Review | Crown of Feathers

35715518Title/Author: Crown of Feather by Nicki Pau Preto

Page Count: 496 Pages

Publisher: Simon Pulse

Genre: Young Adult Fantasy

Obtained: I borrowed a copy from my local library

Purchase Links: Amazon | B&N | Book Depository | Tattered Cover

GR Summary: I had a sister, once…

In a world ruled by fierce warrior queens, a grand empire was built upon the backs of Phoenix Riders—legendary heroes who soared through the sky on wings of fire—until a war between two sisters ripped it all apart.

I promised her the throne would not come between us.

Sixteen years later, Veronyka is a war orphan who dreams of becoming a Phoenix Rider from the stories of old. After a shocking betrayal from her controlling sister, Veronyka strikes out alone to find the Riders—even if that means disguising herself as a boy to join their ranks.

But it is a fact of life that one must kill or be killed. Rule or be ruled.

Just as Veronyka finally feels like she belongs, her sister turns up and reveals a tangled web of lies between them that will change everything. And meanwhile, the new empire has learned of the Riders’ return and intends to destroy them once and for all.

Sometimes the title of queen is given. Sometimes it must be taken.

Character | Atmosphere | Writing Style

Crown of Feathers is an intense, slow-burning YA fantasy novel. It is told in multiple perspectives, mainly switching between; Veronyka, a young girl who is desperate to become a Phoenix rider, Tristan, a young Phoenix Rider eager to prove himself to his father, and Sev an animage serving in the Empire’s army at risk if his powers are found. There is also a chapter written from Veronyka’s sister’s point of view which I don’t know how I feel about yet. xD

The world building is incredible. I feel like Nicki Prau really took her time to weave the history and the political climate into the characters’ lives and reasonings for what they’re doing. There are letters between the sister queens, forensic reports, and even history book excerpts which just furthered the realism of this fantasy realm and made it feel more plausible. I really enjoyed Prau’s writing style, it’s that descriptive without dragging type of style that always tickles my fancy.

Despite the fact that Sev isn’t my favorite character, he has my favorite character development. Veronyka and Tristan fall into their trope easily and without feeling gimmicky, but I felt that their development was a little predictable. Sev on the other hand, was so wishy-washy and intent on saving his own skin that I wasn’t really sure where he fit into the story for a while. And then he makes some decisions and grows into his own and it made me feel so happy. I do wish that his development had been shown a bit more rather than just the quick sentences we got. But I know I might be the only one who thinks that.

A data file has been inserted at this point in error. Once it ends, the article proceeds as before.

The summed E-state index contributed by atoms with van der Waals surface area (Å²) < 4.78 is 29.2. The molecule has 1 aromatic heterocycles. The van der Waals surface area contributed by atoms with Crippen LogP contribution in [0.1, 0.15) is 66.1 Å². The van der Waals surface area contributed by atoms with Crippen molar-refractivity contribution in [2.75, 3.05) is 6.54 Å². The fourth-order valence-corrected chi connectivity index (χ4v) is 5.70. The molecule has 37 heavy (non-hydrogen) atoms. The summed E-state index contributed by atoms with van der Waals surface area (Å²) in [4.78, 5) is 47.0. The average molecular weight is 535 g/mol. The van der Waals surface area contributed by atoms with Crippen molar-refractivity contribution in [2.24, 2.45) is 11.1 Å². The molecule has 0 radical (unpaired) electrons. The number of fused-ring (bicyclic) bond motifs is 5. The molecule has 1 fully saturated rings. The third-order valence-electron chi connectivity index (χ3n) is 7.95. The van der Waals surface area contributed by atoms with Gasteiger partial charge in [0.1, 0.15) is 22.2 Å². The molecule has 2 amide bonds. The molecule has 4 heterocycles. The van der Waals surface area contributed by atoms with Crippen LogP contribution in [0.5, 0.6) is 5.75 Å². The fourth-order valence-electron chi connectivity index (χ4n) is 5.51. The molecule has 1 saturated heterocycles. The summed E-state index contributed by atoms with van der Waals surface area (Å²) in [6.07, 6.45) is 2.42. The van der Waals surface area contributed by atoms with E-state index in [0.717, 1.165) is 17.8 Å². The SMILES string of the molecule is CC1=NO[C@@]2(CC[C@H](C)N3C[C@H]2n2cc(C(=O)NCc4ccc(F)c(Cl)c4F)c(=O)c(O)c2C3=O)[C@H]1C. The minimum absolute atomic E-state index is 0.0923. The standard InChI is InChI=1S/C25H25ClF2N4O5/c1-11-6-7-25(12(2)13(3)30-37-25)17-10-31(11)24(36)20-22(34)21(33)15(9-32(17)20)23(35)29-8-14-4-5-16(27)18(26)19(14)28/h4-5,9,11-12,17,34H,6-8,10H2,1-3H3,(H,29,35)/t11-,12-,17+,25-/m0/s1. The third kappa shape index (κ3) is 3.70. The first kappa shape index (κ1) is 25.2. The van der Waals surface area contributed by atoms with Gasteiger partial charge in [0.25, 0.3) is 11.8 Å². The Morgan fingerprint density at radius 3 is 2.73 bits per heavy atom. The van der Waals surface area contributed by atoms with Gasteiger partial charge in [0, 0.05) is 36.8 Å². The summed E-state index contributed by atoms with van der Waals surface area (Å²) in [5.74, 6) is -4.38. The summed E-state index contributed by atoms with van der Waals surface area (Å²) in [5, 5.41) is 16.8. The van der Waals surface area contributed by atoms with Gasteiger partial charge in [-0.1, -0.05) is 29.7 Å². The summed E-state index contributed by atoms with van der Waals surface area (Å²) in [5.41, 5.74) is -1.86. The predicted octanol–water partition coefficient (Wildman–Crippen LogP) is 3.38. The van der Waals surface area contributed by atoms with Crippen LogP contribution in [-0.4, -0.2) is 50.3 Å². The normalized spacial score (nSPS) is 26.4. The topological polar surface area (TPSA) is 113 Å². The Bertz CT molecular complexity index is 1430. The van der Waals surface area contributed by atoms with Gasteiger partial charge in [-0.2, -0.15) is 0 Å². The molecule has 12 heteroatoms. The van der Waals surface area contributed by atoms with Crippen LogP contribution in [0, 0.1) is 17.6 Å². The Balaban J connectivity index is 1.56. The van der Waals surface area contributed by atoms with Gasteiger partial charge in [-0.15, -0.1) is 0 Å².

Plot | Intrigue | Logic | Enjoyment

There is SO much going on in this story and it’s not always clear how they work together. First, there’s Veronyka at the beginning with her sister and they’re trying to hatch phoenix eggs. One hatches and the other doesn’t, deepening the rift between the two of them. Then Val makes some crappy decisions and Veronyka sets off on her own to find other Phoenix riders. Second, there’s Sev who is just trying to survive being an animage by hiding who he really is to avoid becoming a bondservant and instead becomes a soldier. Except, he’s not really a soldier and he’s not really an animage after putting a damper on his magic for so long. So he’s just trying to figure it all out. Thirdly we have Tristan, the Commander’s son desperate to prove himself and torn between the traditional methods of using animagick and treating the animals like friends and equals. And you spend the entire book wondering how everything is going to come together. Which, I’m not going to lie. The first 75% of this book is very slow-burning. It’s a lot more training montages, relationship/world building, and Sev’s internal struggles than exciting battles. Until the last 25% which is just incredible. There are plot twists and intense battle sequences. And it’s just incredible.

This book does employ a natural progression of events for the most part. I think the only time that I was confused was when the Eyrie manager said something about going supernova and I wasn’t convinced that in this world that supernovas are actually a thing, you know? But they could be. Who knows?

Obviously, I really enjoyed this book. I really enjoy slower burning fantasies, especially for initial books. My lowest rated section was character and even then it was still a 7 out of 10 which is fine. It was just a predictable progression of character development for the two Phoenix riders. I would definitely recommend this to people who enjoy more plot-driven fantasies, girls disguised as boys to get what they want, and wishy washy characters who eventually redeem themselves. Definitely hoping that there is a second one and if there is as soon as it is announced it’s going on my TBR.

Total Score: 7.1 out of 10

Star Rating: 4 out of 5 Stars

4 cups of chai

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